Here is the first thing you need to know about me: I’m a barefoot girl from red-dirt Oklahoma, and all the marble floors in the world will never change that.
Here is the second thing: that young woman they pulled from the Arabian shore, her hair tangled with mangrove—my husband didn’t kill her, not the way they say he did.
1967. Gin Mitchell knows a better life awaits her when she marries hometown hero Mason McPhee. Raised in a two-room shack by her Oklahoma grandfather, a strict Methodist minister, Gin never believed that someone like Mason, a handsome college boy, the pride of Shawnee, would look her way. And nothing can prepare her for the world she and Mason step into when he takes a job with the Arabian American Oil company in Saudi Arabia. In the gated compound of Abqaiq, Gin and Mason are given a home with marble floors, a houseboy to cook their meals, and a gardener to tend the sandy patch out back. Even among the veiled women and strict laws of shariah, Gin’s life has become the stuff of fairy tales. She buys her first swimsuit, she pierces her ears, and Mason gives her a glittering diamond ring. But when a young Bedouin woman is found dead, washed up on the shores of the Persian Gulf, Gin’s world closes in around her, and the one person she trusts is nowhere to be found.
Set against the gorgeously etched landscape of a country on the cusp of enormous change, In the Kingdom of Men abounds with sandstorms and locust swarms, shrimp peddlers, pearl divers, and Bedouin caravans—a luminous portrait of life in the desert. Award-winning author Kim Barnes weaves a mesmerizing, richly imagined tale of Americans out of their depth in Saudi Arabia, a marriage in peril, and one woman’s quest for the truth, no matter what it might cost her.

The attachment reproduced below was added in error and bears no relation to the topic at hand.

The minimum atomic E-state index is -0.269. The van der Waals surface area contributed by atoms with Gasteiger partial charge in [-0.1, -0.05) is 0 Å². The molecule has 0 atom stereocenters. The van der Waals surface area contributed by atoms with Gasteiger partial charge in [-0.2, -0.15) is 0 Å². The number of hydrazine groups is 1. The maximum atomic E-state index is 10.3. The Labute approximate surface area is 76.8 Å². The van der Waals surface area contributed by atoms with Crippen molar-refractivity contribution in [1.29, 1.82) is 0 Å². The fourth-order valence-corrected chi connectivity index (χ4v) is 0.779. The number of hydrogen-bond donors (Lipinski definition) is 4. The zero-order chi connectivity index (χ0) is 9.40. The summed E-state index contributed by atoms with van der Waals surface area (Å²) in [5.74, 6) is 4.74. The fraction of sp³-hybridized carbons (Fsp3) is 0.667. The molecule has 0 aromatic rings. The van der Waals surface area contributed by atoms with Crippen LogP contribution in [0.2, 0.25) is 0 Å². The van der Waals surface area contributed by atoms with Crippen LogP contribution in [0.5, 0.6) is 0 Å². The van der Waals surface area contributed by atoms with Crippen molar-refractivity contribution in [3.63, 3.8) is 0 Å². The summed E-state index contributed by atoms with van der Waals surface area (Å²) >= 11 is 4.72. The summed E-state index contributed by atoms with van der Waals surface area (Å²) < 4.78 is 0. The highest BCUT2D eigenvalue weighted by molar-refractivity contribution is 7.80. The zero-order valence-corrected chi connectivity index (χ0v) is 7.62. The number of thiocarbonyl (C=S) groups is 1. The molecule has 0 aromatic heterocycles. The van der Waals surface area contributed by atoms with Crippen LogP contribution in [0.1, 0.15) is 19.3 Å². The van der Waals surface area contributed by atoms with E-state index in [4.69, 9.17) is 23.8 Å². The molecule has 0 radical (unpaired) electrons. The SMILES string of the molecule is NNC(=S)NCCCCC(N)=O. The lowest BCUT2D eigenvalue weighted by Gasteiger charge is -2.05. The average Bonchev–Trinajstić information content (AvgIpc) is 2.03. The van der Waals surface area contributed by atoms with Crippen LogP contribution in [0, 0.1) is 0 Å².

Barnes's latest (after A Country Called Home) is an immersive and bracing exploration of one woman's search for freedom amid repression. Suffocated by the patriarchal strictures of her 1960s evangelical Oklahoma home, Virginia Mitchell elopes with the noble Mason McPhee. They move first to Texas, where Mason works on an oil rig, and then to Saudi Arabia, where he is fast-tracked for management at Aramco. Gin bristles against the comfortable but circumscribed lives of the Aramco wives suspended between the libertine sexual mores of the boozy expat community and the sexless, draconian prohibitions of the Saudi virtue police. When Mason organizes the Bedouin workers against the company's abuses and stumbles onto a deadly coverup, Gin must brave a wilderness of corporate lawlessness to save him. Gin is a delightful heroine whose tenacity animates those around her, a quality that lays the groundwork for an extraordinary adventure and unsettling conclusion. Barnes deftly teases humanity out of corruption and hypocrisy, and her language is finely wrought and her pacing masterful Gin's story develops languidly, then draws taut as the stakes rise.
I thought it was well thought out and flowed well. I hate that we won’t find out what ended up happening to some but all in all a great read!